by Michael Connor
Business leaders responsible for corporate social responsibility (CSR) and sustainability programs expect budgets and activity for corporate initiatives in the sector to hold steady or increase despite economic uncertainty, according to a new survey.
The survey was based on data from 377 respondents representing member companies of BSR, a non-profit global consulting and research organization that focuses on CSR and sustainability issues. BSR has more than 250 corporate members, primarily large companies.
The survey found that 42 percent of the executives expect budgets for CSR and sustainability initiatives to increase in the next twelve months while 52% expect budgets to remain the same. Only 5 percent expect budget cuts. Nearly three quarters (72 percent) of the respondents expect as well to increase the amount of internal and external communications on CSR issues.
When asked about the likelihood that “global businesses will embrace sustainability as part of their core strategies and operations in the next five years,” 19 percent of the executives said they were “very optimistic” while 65% said they were “somewhat optimistic.”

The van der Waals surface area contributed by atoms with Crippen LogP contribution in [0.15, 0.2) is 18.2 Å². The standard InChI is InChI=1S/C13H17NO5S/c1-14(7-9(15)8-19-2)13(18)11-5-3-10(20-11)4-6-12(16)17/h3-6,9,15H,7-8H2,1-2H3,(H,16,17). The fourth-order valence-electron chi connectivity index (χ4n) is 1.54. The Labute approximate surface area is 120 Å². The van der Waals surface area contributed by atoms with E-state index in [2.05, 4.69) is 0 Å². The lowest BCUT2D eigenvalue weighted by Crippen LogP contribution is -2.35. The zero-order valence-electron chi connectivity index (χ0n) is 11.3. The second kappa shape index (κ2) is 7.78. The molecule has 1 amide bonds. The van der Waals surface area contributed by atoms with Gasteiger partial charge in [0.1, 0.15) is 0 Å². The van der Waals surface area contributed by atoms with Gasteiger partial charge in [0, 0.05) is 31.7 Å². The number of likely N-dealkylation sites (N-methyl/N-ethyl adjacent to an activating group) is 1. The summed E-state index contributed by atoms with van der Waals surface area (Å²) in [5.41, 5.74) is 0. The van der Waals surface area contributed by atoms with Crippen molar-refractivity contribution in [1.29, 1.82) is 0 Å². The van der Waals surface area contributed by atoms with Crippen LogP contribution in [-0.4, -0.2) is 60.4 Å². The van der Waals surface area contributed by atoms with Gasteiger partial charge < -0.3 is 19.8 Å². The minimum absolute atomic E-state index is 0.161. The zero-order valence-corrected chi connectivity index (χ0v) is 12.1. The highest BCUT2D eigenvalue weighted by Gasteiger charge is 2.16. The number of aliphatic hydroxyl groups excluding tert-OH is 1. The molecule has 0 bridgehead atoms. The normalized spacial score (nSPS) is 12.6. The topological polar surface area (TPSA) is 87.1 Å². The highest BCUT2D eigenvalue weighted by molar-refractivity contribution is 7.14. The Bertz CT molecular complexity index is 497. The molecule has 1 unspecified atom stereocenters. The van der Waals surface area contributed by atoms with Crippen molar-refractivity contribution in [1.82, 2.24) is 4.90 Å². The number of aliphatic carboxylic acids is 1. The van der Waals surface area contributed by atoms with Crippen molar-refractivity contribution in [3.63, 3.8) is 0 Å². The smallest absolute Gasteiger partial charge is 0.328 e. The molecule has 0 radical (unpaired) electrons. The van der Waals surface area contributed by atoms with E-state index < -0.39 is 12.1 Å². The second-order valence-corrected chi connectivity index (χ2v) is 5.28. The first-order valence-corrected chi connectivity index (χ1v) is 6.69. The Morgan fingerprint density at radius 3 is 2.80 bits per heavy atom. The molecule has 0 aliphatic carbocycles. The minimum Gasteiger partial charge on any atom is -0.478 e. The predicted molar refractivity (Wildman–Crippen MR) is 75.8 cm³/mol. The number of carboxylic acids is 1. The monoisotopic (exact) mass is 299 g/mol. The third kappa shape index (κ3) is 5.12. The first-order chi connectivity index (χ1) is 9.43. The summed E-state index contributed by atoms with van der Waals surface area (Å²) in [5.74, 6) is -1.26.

Climate change was chosen more than any other issue as either a “significant” or “very significant” priority for companies. “However, the urgency around climate change appears to have decreased from last year, when the Copenhagen summit was approaching,” the survey reported. The proportion of respondents who considered climate change a “very significant priority” declined from 41 percent in 2009 to 27 percent this year, a drop from first to third.
Social issues advanced in the rankings of priorities, with workers’ rights moving to the top of the list of “very significant” priorities. Here’s a list of top issue priorities for the executives polled:
The survey was conducted for BSR by GlobeScan, an international opinion research consultancy. Here’s Chris Coulter, Senior Vice President of GlobeScan, discussing the findings: